How Two Beach Bums Started a Successful Lifestyle Company

How Two Beach Bums Started a Successful Lifestyle Company

It all began with a few kayaks and an old pickup truck. See how two sandy, unemployed guys started a booming lifestyle business right here in San Diego.

By Trey Leslie I Everyday California Head Writer & Resident DJ

La Jolla is a place with a lot of history. It’s been connected to San Diego via railway for nearly a century and a half, and before that, the Kumeyaay inhabited the area for thousands of years. But even over countless changes spanning millennia, one thing has remained the same for all of human history: people here love the ocean.

Vintage photo of old-school beach bums in 1905. Is that kid swimming in a jacket and hat? They definitely needed an apparel store.

In recent years, two people sought to revolutionize the beach scene here at La Jolla Shores. It all began with a few kayaks and an old pickup truck.

When the recession struck in 2008, Michael Samer and Christopher Lynch quickly discovered that they didn’t have a ton of career options, especially for graduates fresh out of college. What they did have was the beach, an unemployed status, a lot of time and nothing to lose.

The original beach bums, Michael Samer (left) and Chris Lynch (right)

These humble beginnings are the origins of Everyday California. It was a little adventure company run out of a storage shed in La Jolla by a couple of beach bums with a big idea: share the California lifestyle with the world.

Success for the salty crew

Compared to today, the image is comical—the first iteration was made up of a few people organizing and leading tours, cleaning gear and scheduling more tours on a cell phone whenever they had a free moment. At times it was brutal; they worked hard from morning until night, doing more work than you would ever think a small crew was capable of. In those days, relaxing was a beer-fueled, extreme endeavor to release their pent-up energy:

But they soon realized that they had tapped into something special that resonated with the community. They quickly learned that Everyday California was destined for more than a tiny kayak tour company.

The business grew so rapidly that it seemed bigger and better every time you blinked. The storage unit was replaced by a shop, a few more people joined the crew, they got some more gear, and they started looking like a real business. “This was the big-leagues,” they thought. This was success.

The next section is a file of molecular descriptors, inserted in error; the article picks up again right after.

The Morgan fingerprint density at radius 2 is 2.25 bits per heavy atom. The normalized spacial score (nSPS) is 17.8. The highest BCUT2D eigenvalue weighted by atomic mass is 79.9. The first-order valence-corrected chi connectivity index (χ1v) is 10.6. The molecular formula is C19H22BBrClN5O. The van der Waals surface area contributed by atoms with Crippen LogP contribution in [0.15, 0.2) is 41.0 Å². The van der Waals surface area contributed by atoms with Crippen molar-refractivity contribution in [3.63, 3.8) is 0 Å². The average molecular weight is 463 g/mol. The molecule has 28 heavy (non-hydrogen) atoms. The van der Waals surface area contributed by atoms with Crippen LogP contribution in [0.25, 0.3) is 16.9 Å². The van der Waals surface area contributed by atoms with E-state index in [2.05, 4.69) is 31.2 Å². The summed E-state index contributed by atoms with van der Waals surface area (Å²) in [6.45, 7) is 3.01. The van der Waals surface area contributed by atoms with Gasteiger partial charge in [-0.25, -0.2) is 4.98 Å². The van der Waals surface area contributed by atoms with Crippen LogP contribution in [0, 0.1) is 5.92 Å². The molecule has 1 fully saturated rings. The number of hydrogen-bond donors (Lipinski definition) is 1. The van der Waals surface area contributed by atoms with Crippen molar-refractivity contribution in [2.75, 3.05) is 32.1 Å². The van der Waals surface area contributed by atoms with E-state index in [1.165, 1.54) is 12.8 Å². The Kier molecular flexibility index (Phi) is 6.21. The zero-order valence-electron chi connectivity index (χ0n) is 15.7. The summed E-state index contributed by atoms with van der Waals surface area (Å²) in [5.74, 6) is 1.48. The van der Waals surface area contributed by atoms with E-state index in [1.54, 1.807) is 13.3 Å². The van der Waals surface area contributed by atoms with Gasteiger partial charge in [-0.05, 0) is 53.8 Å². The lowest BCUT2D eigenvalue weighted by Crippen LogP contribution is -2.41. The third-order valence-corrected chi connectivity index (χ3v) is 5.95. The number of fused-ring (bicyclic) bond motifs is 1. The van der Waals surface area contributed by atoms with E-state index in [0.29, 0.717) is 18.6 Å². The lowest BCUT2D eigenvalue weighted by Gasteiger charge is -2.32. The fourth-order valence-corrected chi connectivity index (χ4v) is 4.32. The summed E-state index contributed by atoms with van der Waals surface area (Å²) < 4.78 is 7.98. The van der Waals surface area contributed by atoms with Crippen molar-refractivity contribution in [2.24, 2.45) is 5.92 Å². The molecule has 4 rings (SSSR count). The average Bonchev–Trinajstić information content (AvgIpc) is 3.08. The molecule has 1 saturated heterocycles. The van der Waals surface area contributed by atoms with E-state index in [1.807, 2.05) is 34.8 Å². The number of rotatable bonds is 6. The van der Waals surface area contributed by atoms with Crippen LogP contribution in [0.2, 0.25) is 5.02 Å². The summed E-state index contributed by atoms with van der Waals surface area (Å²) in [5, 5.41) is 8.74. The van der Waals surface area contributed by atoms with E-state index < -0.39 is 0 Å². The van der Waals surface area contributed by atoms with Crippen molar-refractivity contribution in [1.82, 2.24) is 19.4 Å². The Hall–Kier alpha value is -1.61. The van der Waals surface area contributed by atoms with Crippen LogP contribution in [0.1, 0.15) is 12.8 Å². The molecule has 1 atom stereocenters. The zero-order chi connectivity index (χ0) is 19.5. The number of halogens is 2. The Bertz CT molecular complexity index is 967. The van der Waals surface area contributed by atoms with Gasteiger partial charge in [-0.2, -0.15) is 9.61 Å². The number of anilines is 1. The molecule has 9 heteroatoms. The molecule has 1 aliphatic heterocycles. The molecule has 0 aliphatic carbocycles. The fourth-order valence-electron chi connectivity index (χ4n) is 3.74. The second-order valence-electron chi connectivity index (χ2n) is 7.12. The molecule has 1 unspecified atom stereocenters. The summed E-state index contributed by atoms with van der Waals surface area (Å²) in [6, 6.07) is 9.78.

In time, they outgrew the first shop and found a bigger space. And then they outgrew the second shop. And the third. Now the location is bigger and better than it’s ever been.

All the while, something else was in development. There was another unique opportunity—visitors from all over the world were visiting the shop and getting a taste of the California people know and love. Mike and Chris wanted to leave them with something tangible, more than just a great memory.

They hired a graphic designer and launched an apparel brand. Now Brutus, the bear in our logo, can be found on shirts, hats, and water bottles around the world, from Panama to Kuwait to Japan.

But they never forgot that the experiences people have here are the soul of the business, so while they launched and expanded the Everyday California apparel and accessory line, they also ensured that every visitor to La Jolla had opportunities for unforgettable days on the beach. They made sure that every kayak tour had the best equipment, and more importantly, the best guides in La Jolla. Then they kept expanding.

La Jolla has some of the best beaches for surfing in the whole country, but for a lot of surfing’s history, the sport suffered from extreme localism. This was true of the Windansea Beach, a popular La Jolla surfing spot made famous by Andy Warhol’s film “San Diego Surf”. Back in the day, Windansea was a locals-only spot.

Vintage surfing photo of the Windansea Beach

This break wasn’t filled with the happy, carefree type of surfing bum that you’ll find on friendlier beaches. These guys would fiercely defend the best spots from outsiders, and confrontations often turned violent. Windansea is much better today, but the reputation has stuck around.

Mike and Chris don’t feel that way about surfing. They would bring the entire world surfing if they could, so they launched surf and standup paddleboard lessons in La Jolla Shores. They wanted people to see the best side of surf culture—not localism and fighting, but inclusiveness and positivity. Now, Everyday California is a place where anyone can learn to surf, regardless of age, experience, or address.

The type of surfing pics we like to see. No harsh vibes in sight, just a welcoming, fun beach day.

This was the full realization of Everyday California’s growth. It’s transformed from an adventure company into a full-blown lifestyle brand, making waves in the community and spreading good vibes across the globe through an awesome selection of California designed apparel. “This is the big leagues,” we think. This is success (until we once again grow and find a new definition of success).

The current Everyday California shop in La Jolla, CA

This is Everyday California today. It stands for all things CA: from North to South, from massive forests full of towering Sequoias to rocky beaches with walking access only, from the tech giants in Silicon valley to mom-and-pop stores selling overstuffed sandwiches down the street from our shop.

We hope you’ll join us in our mission to share California with the rest of the world.